# NFPA 72 2007 Mistake with Smoke Detector Spacing

After looking into the National Fire Protection Association NFPA 72 2007 edition, I came across what I consider a mistake.  Now this might be something that was intentional but I will explain my reasoning below.

NFPA 72 2007 section 5.7.3.2.3.5 states that for smooth ceilings, all points of the ceiling shall have a detector within 0.7 times the selected spacing.

Now this is no big surprise.  We know that smoke detector spacing is determined by the manufacturer's recommendations which is typically around 30'.  If we take 30' and multiply it by 0.7 we arrive at a new spacing for smoke detectors of 21'.  This is the reason, NFPA 72 clearly states that for corridors or rooms 10' in width or less, smoke detectors can be located 20.5' feet from the end wall and spaced 41' between detectors.

Knowing this information, "How many smoke detectors would be required to cover a room that measures 25' by 34'?".

To find the answer we need to use the Pythagorean Theorem of A squared + B squared = C squared.  This is the formula used to determine the distance of an unknown side of a triangle   For example or room measures 25' x 34' so we will need to solve for 25 squared + 34 square = C squared.  This equates to 625 + 1156 = The square root of 1781.  The square root of 1781 is 42.2019.  Now for someone who is new to this, it might seem kind of crazy to do all of this work to find out the quantity of smoke detectors required to cover a specific room size.  However, it is quite simple.  All we did by using the Pythagorean Theorem is determine the distance diagonally across the room measuring 25' x 34'.  We now know that the room measures 25' Long x 34' Wide x 42.2019' Across Diagonally.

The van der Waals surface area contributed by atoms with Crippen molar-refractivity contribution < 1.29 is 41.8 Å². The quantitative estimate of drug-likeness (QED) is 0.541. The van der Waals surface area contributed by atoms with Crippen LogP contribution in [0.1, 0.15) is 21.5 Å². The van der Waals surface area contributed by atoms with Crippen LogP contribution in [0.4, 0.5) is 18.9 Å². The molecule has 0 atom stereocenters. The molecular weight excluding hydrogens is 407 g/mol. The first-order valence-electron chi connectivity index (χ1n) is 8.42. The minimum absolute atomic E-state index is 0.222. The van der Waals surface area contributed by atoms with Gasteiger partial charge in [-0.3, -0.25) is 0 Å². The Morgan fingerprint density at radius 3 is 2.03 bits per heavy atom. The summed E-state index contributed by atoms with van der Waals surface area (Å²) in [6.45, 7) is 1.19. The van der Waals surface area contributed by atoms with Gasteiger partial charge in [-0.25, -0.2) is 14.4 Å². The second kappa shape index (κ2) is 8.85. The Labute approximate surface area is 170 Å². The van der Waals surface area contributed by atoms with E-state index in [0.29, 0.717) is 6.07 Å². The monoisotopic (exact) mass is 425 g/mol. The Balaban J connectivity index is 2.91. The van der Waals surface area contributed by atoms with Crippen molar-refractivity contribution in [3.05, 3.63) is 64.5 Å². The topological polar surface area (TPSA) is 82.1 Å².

Now using the 0.7 rule we know that all points in the room shall have a smoke detector within 21'.  Clearly out diagonal distance of 42.2019' split is half is greater than 21'.  With this information, we know that 2 smoke detectors are required to cover this space.

This is where it gets interesting:

NFPA 72 2007 section 5.7.3.2.4.2 deals with level ceilings of solid joist or beam construction.  Note #5 within this code section specifically states that if the room is 900 square feet or less, only one smoke detector is required.

If we take the manufacturer's recommended spacing of 30' for smoke detectors we can cover 900 square feet since 30' x 30' is 900'.  Keep in mind that this is not incorporating the 0.7 rule found in NFPA 72 2007 section 5.7.3.2.3.5.

This is where in my mind, the mistake is located.  According to NFPA 72 2007 edition, 2 smoke detectors are required to cover a room measuring 25' x 34' if the room has smooth ceilings.  However, if the room has solid joist or beam ceilings, you are only required to install one smoke detector.  Keep in mind both rooms are under 900 square feet as we are using the same measurements for both scenarios.  If anything  this rule should be reversed allowing only one smoke detector in rooms with smooth ceilings measuring 900 square feet or less.  Rooms with joists and beams will slow the movement of smoke across the ceiling to a point where additional smoke detectors may be required to achieve the same response time of the same room with smooth ceilings.

The kicker is that NFPA must have caught this mistake as it has been corrected in the NFPA 72 2010 edition.  Now if you look at section 17.7.3.2.4.2(5) in the 2010 edition, it states that for rooms measuring 900 square feet or less, smooth ceiling spacing shall apply.

This takes us back to the smooth ceiling spacing section which requires a detector within 0.7 times the selected spacing to all points on the ceiling.

To recap, NFPA 72 2007 edition requires 2 smoke detectors for a room with smooth ceilings measuring 25' x 34' yet only requires 1 smoke detector if the room has solid joist or beam construction ceilings.  NFPA 72 2010 edition requires 2 smoke detectors in both scenarios.

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